Steve Kraus, a spokesman for Madison Gas & Electric, said his utility is interested in the technology and hopes to use it as it becomes more cost-effective.
MGE recently announced it will close the coal-burning part of its Blount Street power plant on Madison’s isthmus within six years because of the pollution it emits.
But Kraus said the issue with the nearly century old plant was not so much carbon dioxide as other pollutants such as nitrous oxide, particulates and mercury.
Todd Stuart, the new executive director of the Wisconsin Industrial Energy Group (WIEG), said he will be sending the report to his members – some of whom consume huge amounts of energy.
“This technology is promising, especially considering some sort of carbon tax is probably inevitable,” he said.
“However, at this time it is probably too big of a risk to bear for Wisconsin customers. We have relatively small utilities and therefore the costs to the ratepayer could be very expensive.
“I think WIEG will probably take a position to let other utilities and other states go first and let them bear the risk of being a first-mover,” he said.
Commissioner Mark Meyer said the report is an important step because the Badger State is “is in the midst of a building cycle, and the decisions we make in the next ten years for future power plants will likely impact our economy and environment for the next half century.”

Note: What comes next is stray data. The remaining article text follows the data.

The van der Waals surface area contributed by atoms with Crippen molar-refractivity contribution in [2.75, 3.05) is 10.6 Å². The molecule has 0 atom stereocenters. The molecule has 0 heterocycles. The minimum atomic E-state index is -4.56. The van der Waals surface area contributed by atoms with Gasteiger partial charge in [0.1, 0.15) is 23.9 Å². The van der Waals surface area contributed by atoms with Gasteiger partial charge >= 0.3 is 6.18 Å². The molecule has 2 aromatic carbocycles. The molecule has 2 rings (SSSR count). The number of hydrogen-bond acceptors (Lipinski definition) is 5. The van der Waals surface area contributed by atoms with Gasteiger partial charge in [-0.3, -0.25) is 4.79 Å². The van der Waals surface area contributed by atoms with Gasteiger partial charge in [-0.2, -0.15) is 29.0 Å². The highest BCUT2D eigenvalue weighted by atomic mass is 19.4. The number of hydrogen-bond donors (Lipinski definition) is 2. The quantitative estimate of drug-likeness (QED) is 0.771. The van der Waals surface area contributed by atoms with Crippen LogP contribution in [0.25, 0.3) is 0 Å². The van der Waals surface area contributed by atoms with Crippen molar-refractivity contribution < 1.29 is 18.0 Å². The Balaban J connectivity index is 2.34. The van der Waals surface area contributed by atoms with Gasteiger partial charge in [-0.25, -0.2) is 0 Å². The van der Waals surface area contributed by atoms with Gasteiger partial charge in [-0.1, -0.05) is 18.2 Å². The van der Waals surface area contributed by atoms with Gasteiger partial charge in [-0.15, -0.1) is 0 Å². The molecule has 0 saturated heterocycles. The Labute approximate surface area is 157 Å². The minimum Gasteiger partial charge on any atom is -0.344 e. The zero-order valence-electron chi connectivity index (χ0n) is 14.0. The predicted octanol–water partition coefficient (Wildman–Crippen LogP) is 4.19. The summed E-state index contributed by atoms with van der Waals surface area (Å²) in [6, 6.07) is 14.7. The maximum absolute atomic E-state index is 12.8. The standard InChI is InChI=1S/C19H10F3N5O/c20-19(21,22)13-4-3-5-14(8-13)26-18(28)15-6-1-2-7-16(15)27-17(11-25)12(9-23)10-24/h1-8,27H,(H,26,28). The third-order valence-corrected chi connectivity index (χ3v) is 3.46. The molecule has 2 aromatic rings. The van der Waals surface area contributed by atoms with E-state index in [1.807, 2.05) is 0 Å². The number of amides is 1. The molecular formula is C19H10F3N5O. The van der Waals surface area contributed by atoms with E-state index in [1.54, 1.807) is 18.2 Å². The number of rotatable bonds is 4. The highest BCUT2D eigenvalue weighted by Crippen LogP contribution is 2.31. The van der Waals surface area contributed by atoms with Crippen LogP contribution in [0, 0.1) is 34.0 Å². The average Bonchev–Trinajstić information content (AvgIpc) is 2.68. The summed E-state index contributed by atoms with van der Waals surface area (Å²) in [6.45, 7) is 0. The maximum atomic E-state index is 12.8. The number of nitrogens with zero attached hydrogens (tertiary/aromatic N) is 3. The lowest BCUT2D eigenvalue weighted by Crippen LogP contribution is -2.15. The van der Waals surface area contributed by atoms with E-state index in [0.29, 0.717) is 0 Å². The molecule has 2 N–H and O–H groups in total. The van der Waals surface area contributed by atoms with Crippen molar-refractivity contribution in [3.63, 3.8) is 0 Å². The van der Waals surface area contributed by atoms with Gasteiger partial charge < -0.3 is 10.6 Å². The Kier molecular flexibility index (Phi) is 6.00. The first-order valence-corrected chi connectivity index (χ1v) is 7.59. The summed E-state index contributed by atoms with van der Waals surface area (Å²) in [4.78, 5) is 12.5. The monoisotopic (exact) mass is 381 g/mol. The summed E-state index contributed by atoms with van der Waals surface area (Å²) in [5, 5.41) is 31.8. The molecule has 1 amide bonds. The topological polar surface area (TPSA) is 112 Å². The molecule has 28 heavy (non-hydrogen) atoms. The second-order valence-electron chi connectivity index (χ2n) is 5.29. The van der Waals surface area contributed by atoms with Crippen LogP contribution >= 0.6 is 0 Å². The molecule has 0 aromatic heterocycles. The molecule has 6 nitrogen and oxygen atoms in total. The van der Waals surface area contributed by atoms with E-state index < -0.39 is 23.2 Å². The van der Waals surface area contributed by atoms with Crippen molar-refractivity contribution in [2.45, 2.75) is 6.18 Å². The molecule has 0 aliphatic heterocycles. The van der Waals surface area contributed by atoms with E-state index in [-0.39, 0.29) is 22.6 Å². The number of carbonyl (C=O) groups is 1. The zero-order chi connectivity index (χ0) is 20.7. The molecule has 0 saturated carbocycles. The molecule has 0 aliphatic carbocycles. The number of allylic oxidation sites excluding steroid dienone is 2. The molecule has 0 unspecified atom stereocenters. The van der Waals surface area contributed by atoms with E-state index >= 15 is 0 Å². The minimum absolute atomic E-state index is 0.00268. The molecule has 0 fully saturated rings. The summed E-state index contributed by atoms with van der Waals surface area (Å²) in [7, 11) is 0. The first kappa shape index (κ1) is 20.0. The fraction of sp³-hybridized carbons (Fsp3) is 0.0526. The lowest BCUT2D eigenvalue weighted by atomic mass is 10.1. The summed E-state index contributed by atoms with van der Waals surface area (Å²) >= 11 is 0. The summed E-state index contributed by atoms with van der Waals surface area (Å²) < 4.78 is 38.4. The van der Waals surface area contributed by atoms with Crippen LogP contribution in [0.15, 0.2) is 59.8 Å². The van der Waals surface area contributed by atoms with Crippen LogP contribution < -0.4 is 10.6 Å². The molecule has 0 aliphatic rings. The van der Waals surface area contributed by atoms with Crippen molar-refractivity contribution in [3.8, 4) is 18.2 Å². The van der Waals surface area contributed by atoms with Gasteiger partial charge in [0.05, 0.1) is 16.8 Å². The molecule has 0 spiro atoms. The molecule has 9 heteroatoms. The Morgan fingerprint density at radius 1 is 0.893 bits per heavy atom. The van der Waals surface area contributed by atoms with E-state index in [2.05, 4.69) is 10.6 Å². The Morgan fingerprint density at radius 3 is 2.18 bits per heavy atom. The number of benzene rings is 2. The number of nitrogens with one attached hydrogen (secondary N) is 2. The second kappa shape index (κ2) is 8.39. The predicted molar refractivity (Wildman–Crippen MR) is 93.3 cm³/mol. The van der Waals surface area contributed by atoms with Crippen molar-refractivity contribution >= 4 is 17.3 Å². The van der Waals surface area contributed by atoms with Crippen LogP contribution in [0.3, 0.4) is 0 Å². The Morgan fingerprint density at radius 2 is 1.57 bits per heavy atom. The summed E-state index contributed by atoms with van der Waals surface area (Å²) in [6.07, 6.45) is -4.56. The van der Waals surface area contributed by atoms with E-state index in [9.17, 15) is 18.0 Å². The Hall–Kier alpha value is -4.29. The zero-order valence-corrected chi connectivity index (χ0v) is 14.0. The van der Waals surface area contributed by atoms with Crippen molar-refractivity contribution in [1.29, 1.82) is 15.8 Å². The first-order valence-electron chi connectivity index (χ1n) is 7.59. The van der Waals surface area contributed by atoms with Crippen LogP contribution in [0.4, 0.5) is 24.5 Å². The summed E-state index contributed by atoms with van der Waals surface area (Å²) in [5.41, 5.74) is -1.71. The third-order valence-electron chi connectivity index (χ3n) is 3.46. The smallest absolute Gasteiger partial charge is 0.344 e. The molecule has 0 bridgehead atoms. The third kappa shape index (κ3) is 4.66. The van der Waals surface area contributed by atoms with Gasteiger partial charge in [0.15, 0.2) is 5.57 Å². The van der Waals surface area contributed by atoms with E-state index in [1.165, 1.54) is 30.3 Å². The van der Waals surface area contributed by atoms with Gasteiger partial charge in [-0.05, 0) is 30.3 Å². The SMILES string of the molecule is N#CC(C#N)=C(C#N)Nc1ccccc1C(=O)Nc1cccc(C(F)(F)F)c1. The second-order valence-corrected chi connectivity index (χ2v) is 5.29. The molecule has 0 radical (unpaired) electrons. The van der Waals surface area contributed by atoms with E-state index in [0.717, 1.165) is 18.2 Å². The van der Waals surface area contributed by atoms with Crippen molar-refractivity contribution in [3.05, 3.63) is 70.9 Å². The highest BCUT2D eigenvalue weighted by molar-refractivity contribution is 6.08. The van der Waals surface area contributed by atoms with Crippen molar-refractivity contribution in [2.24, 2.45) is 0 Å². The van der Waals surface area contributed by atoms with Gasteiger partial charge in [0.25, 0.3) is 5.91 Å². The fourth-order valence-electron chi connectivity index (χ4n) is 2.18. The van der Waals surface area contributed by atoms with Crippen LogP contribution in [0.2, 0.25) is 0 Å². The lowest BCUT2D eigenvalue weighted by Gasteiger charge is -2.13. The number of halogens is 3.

Five of the state’s biggest power companies are now planning, constructing or helping fund major new coal power plants. Though they might be cleaner than past generations of plants, none of them are slated to use gasification.
And last year, nearly two-thirds of the electricity consumed in Wisconsin came from coal-burning plants.
In addition to cost, the draft report also explores engineering, environmental, financial, economic development and policy issues related to IGCC.
The draft results show that IGCC has lower sulfur dioxide and mercury emissions than conventional coal plants and greater potential to capture carbon dioxide given the current technology.
The report also said that as IGCC matures and questions of construction cost, reliability and efficiency are addressed, IGCC may reach cost parity with SCPC, regardless of the treatment of carbon dioxide.
“Controlling carbon dioxide is the wild card in this analysis,” said DNR Air and Waste Administrator Al Shea.
“Both in terms of our understanding of technology options and federal regulations – these factors have the potential to change the draft results dramatically.”
IGCC uses high pressure and temperature to transform coal into a gas prior to combustion. The resulting gas can be cleaned of pollutants prior to firing in a turbine.
Conventional coal technology burns coal in a boiler, and pollutants must be stripped out after combustion in the exhaust, which is both a more difficult and expensive process.
IGCC also has lower emissions of sulfur dioxide, which contributes to haze, acid rain and the formation of fine particulate pollution.
The draft report is available at: http://psc.wi.gov/CleanCoal/comments.htm The agencies will take comments until 4 p.m. on June 30 and then will issue a final report. The public is encouraged to submit comments via the website.